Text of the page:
The article is, of course, about journalism rather than writing a novel or short story;  but I found a great deal of food for thought in it concerning our approach to writing, and how the advent of computers and the Internet has changed that.  In many ways, they’ve made a positive contribution:  but they’ve also made us more solitary, more isolated from one another.  Social media is no substitute for sharing a drink or a meal with friends and “batting the breeze” about life, the universe and everything.  We may have hundreds of contacts on social media, but how many of them are truly “friends”?

It’s easy to maintain a simplistic stance if you never leave your desk. Google will reaffirm what you already know – or think you know. However if you take the time and trouble to go out and meet the people who are living through the things you’re reporting, and ask them what they think, you’ll soon find your opinions are tempered by reality. Real life is complex and contradictory. Successful columnists are often dogmatists, but good reporters are pragmatists. Regular contact with the folk they write about has taught them that life, and news, is rarely black and white.

I recommend that you take the time to read the article in full.  It’s not entirely relevant to our needs as independent authors, but it sure has a lot of meat on the bone to make us think about what we’re doing, and why.

10 thoughts on “Old-school journalism, old-school writers

  1. My original inclination was not to read the article in full. I have read some bits on the economic decline of modern journalism, such as by Megan McCardle, and do not credit much the pleas to financially support information sources I value because I put a very low value on the information sources.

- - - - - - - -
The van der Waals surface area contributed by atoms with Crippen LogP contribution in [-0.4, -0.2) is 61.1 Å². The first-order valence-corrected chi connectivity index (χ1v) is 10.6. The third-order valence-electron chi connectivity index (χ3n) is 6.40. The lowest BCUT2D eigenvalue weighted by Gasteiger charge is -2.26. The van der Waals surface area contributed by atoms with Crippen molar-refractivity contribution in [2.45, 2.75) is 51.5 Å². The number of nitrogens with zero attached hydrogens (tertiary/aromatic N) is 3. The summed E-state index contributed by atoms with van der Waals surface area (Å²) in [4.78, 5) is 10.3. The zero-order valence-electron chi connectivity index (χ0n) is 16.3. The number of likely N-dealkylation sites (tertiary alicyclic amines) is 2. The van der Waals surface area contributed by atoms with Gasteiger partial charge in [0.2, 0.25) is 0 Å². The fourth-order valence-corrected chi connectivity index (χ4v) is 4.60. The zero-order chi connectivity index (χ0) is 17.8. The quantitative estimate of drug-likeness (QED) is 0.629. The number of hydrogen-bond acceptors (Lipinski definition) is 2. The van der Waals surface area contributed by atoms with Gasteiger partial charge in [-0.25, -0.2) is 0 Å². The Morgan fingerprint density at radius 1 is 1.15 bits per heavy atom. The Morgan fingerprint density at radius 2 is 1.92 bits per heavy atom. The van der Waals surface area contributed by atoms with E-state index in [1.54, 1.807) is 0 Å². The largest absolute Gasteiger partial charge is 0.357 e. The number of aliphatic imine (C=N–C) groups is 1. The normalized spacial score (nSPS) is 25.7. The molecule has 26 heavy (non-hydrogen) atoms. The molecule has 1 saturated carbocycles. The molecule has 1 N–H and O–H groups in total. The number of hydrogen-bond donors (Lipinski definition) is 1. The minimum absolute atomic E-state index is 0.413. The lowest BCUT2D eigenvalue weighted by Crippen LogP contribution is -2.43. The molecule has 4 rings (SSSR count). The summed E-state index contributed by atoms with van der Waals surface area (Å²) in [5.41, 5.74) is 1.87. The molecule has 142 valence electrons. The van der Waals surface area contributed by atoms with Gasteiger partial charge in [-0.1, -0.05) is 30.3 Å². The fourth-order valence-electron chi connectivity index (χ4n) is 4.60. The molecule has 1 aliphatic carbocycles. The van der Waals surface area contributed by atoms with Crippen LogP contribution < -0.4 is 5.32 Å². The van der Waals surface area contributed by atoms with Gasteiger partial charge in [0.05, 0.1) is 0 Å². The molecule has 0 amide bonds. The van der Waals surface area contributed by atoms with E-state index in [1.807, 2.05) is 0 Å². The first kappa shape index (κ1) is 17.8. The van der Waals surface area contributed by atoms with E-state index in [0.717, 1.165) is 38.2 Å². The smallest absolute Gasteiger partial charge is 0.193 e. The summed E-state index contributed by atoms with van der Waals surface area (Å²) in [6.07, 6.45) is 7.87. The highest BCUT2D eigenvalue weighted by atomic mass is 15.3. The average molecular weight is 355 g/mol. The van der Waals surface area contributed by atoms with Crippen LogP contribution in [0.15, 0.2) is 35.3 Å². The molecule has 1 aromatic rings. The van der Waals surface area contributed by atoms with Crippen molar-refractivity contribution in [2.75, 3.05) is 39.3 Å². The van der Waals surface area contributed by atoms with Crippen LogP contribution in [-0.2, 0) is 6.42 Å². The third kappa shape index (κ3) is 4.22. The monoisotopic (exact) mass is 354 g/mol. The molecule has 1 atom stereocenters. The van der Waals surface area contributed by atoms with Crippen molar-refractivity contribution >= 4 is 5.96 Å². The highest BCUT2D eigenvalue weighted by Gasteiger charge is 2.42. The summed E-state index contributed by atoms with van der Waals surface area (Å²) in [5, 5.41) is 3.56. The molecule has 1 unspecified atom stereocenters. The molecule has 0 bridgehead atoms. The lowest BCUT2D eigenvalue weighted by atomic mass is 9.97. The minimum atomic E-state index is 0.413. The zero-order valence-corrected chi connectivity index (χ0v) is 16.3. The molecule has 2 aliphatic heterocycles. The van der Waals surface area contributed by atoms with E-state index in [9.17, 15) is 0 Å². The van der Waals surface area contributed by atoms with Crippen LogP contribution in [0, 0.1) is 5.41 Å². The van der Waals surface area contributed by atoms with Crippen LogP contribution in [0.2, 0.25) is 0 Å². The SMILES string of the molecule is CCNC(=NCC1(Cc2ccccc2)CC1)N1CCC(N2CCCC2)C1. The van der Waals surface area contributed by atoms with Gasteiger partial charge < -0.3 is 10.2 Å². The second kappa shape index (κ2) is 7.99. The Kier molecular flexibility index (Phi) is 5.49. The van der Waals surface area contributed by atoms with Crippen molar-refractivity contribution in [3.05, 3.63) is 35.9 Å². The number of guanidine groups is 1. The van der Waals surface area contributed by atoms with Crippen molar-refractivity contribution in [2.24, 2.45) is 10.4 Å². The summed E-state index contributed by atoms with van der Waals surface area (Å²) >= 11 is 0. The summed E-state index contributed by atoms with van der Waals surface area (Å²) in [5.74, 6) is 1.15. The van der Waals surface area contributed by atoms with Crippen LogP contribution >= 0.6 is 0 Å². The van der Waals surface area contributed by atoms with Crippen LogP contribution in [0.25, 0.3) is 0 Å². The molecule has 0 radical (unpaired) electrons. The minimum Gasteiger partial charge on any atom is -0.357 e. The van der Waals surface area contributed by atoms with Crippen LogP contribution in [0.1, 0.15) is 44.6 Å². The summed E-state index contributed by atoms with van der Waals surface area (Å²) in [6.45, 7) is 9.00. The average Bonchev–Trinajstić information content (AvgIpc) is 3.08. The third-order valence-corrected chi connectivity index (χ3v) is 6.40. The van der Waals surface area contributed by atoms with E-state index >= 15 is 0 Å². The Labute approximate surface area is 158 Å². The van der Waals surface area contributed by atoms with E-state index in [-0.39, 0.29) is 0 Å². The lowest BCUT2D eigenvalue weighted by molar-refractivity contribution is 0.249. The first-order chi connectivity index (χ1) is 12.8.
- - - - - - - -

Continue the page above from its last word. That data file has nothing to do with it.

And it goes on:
I am very glad that I read the whole thing. The deeper dive into the newspaper history fills in some worldbuilding context that I need to work on some of my ideas.

    Also implications for the future of solitary writing professions. How do you keep from going buggy? And at the same time have habits and workspace that permit the necessary isolation?

    I’ve bookmarked the article, but do not think I will be searching out Bill Cook articles in the future. Beyond the suggestions of his political preference, and his inability to understand why such as me might discount the value of conventional media, that whole bit about wishing he had pursued an MA sounds to me like a very boring mind.

  2. I have read a couple indie writers whose knowledge of the military is dated, and it shows. They have extensive knowledge- of ww2, or Vietnam Era, or 80s cold war…

    1. Occasionally I’ve read writers whose knowledge of the military is dated; they think their present-day experience translates back into history.

  3. What I’m reading here indicates that the newspapers were self-referential bullshit back in the day, and they’re self-referential bullshit now but now on roller skates. Same bullshit, shoveled faster and piled higher and deeper.

    Is it any wonder that the pay is less, now that the production roadblocks are out of the way?